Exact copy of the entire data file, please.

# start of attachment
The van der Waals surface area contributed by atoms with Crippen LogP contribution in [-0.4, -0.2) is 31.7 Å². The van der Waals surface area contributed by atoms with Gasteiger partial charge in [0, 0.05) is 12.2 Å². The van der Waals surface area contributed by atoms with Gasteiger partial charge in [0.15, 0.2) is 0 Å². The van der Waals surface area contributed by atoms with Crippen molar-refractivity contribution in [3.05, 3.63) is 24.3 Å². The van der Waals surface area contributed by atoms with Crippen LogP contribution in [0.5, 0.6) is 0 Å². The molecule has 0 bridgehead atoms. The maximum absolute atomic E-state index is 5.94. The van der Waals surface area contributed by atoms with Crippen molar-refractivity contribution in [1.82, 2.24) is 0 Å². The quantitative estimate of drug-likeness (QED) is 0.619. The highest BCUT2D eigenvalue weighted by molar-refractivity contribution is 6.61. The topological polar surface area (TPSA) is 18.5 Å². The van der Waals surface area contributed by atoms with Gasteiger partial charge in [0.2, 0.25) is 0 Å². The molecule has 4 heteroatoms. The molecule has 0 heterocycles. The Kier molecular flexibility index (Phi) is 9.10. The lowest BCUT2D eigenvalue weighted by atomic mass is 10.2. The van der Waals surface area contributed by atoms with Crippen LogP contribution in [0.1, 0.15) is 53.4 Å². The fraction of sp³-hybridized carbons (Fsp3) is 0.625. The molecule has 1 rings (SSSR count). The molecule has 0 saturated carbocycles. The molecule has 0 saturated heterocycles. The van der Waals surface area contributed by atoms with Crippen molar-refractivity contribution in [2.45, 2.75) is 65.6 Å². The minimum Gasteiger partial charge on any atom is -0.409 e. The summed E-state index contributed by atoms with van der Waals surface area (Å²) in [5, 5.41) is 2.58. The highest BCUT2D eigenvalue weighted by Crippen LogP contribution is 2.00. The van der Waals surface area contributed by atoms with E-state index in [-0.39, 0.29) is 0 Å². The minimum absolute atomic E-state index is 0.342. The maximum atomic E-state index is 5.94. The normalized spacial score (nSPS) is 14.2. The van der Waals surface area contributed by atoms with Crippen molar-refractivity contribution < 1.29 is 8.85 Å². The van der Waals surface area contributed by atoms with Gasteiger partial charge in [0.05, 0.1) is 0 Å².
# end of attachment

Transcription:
The van der Waals surface area contributed by atoms with Crippen LogP contribution in [-0.4, -0.2) is 31.7 Å². The van der Waals surface area contributed by atoms with Gasteiger partial charge in [0, 0.05) is 12.2 Å². The van der Waals surface area contributed by atoms with Gasteiger partial charge in [0.15, 0.2) is 0 Å². The van der Waals surface area contributed by atoms with Crippen molar-refractivity contribution in [3.05, 3.63) is 24.3 Å². The van der Waals surface area contributed by atoms with Crippen LogP contribution in [0.5, 0.6) is 0 Å². The molecule has 0 bridgehead atoms. The maximum absolute atomic E-state index is 5.94. The van der Waals surface area contributed by atoms with Crippen molar-refractivity contribution in [1.82, 2.24) is 0 Å². The quantitative estimate of drug-likeness (QED) is 0.619. The highest BCUT2D eigenvalue weighted by molar-refractivity contribution is 6.61. The topological polar surface area (TPSA) is 18.5 Å². The van der Waals surface area contributed by atoms with Gasteiger partial charge in [0.2, 0.25) is 0 Å². The molecule has 4 heteroatoms. The molecule has 0 heterocycles. The Kier molecular flexibility index (Phi) is 9.10. The lowest BCUT2D eigenvalue weighted by atomic mass is 10.2. The van der Waals surface area contributed by atoms with Crippen LogP contribution in [0.1, 0.15) is 53.4 Å². The fraction of sp³-hybridized carbons (Fsp3) is 0.625. The molecule has 1 rings (SSSR count). The molecule has 0 saturated carbocycles. The molecule has 0 saturated heterocycles. The van der Waals surface area contributed by atoms with Crippen molar-refractivity contribution in [2.45, 2.75) is 65.6 Å². The minimum Gasteiger partial charge on any atom is -0.409 e. The summed E-state index contributed by atoms with van der Waals surface area (Å²) in [5, 5.41) is 2.58. The highest BCUT2D eigenvalue weighted by Crippen LogP contribution is 2.00. The van der Waals surface area contributed by atoms with E-state index in [-0.39, 0.29) is 0 Å². The minimum absolute atomic E-state index is 0.342. The maximum atomic E-state index is 5.94. The normalized spacial score (nSPS) is 14.2. The van der Waals surface area contributed by atoms with Crippen molar-refractivity contribution < 1.29 is 8.85 Å². The van der Waals surface area contributed by atoms with Gasteiger partial charge in [0.05, 0.1) is 0 Å².